While people in India are moving to cities at an increasing rate, 70% of people still live outside cities, and that means they are mostly farmers. The vast majority of farms here are tiny by USA standards – 95% of farms are 5 acres or less in size. On average these small-plot farms earn less than Rs. 2,500 per month – about $50.
But you don’t really need a satellite picture to tell you that farms are small in India – little goods-carrier trucks with sacks of produce, usually with sandal-footed laborers riding on top – are ubiquitous here. These all carry the output of small farms to markets and depots in cities and towns. Because refrigerated transport is virtually unknown this produce is consumed typically within days of harvest. If you are eating in India, chances are good everything on your plate came from with a few 100 kms of where you are. This is a gigantic contrast with a state like Massachusetts in the US, which produces a lot of dairy, apples and cranberries, but gets virtually all other produce from Florida, Texas or California.
Another thing we saw on the road was the intense dryness of the land, like these fields:
or this dry river-bed:
Note the distant pools of water? In monsoon time this whole area will be a flowing river.
The monsoon is the arbiter of life here – it fills lakes (most artificially created by dams) and the water table that cities, villages and farms draw water from all through the year. The rains of June-Aug last year were especially sparse, and Maharashtra is now enduring the worst drought in decades. While many farmers are fleeing to cities, seeking work as laborers, some see no option but suicide – and there are stories of farm women and girls becoming sex-workers in cities like Mumbai.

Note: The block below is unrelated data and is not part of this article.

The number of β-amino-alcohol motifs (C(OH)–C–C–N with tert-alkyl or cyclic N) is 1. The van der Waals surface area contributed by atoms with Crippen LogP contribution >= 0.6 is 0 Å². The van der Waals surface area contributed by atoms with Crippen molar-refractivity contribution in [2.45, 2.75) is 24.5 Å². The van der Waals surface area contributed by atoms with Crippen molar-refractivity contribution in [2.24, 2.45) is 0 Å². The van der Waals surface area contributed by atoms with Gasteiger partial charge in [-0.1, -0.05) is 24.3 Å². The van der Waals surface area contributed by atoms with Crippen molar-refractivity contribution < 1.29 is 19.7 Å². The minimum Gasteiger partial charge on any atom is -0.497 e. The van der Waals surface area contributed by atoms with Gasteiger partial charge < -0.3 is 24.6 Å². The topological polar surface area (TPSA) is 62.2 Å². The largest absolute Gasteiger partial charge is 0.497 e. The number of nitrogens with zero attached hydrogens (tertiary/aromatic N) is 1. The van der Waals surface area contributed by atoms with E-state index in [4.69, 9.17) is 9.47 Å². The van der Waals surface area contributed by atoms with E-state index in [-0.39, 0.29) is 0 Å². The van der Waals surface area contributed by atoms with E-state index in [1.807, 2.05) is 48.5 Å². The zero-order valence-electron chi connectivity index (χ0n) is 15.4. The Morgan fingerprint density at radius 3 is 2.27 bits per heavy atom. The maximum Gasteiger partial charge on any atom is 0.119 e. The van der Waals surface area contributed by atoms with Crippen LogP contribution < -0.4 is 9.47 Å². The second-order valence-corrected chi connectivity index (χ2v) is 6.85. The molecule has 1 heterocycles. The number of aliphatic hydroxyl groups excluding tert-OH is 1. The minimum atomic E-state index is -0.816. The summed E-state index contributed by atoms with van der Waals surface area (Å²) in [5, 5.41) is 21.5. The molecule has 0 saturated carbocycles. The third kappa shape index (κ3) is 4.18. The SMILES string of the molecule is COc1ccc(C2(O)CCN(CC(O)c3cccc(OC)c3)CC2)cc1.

A poor monsoon is only part of the reason for the drought. Clearly a great contributor is all the manufacturing I talked about at the start of this post. All factories use a lot of water. In addition to auto- and electrical-manufacturing, we passed paper mills and sugar refineries – two extremely water intensive operations. There does seem to be some local response happening, as I read here. The main technique is rainwater harvesting, where rain in monsoon time, through gutters and other catch methods is directed to cisterns, local ponds, or even straight to the water table. Another technique is the guli plug. The idea here is to create simple soil and rock dams in gullies to force more rainfall into the local water table:
This picture comes from the Watershed Organisation Trust (WOTR). WOTR is an NGO active in 5 Indian states. One of the funding partners of WOTR is Blue Planet Network, which works to improve water quality and availability throughout the developing world. BPN fund raises for many projects, including several in Maharashtra.
I am intrigued. Apparently a mere $6,000 will provide drinking water for a hamlet of 140 people. This looks to be a space where small donations can have profound impact.
I will post more when I know more. On our trip we saw many women working with water or carrying water, like this lady rinsing clothes in a trickle of water by the side of the road:
Maharashtra needs more scenes like this: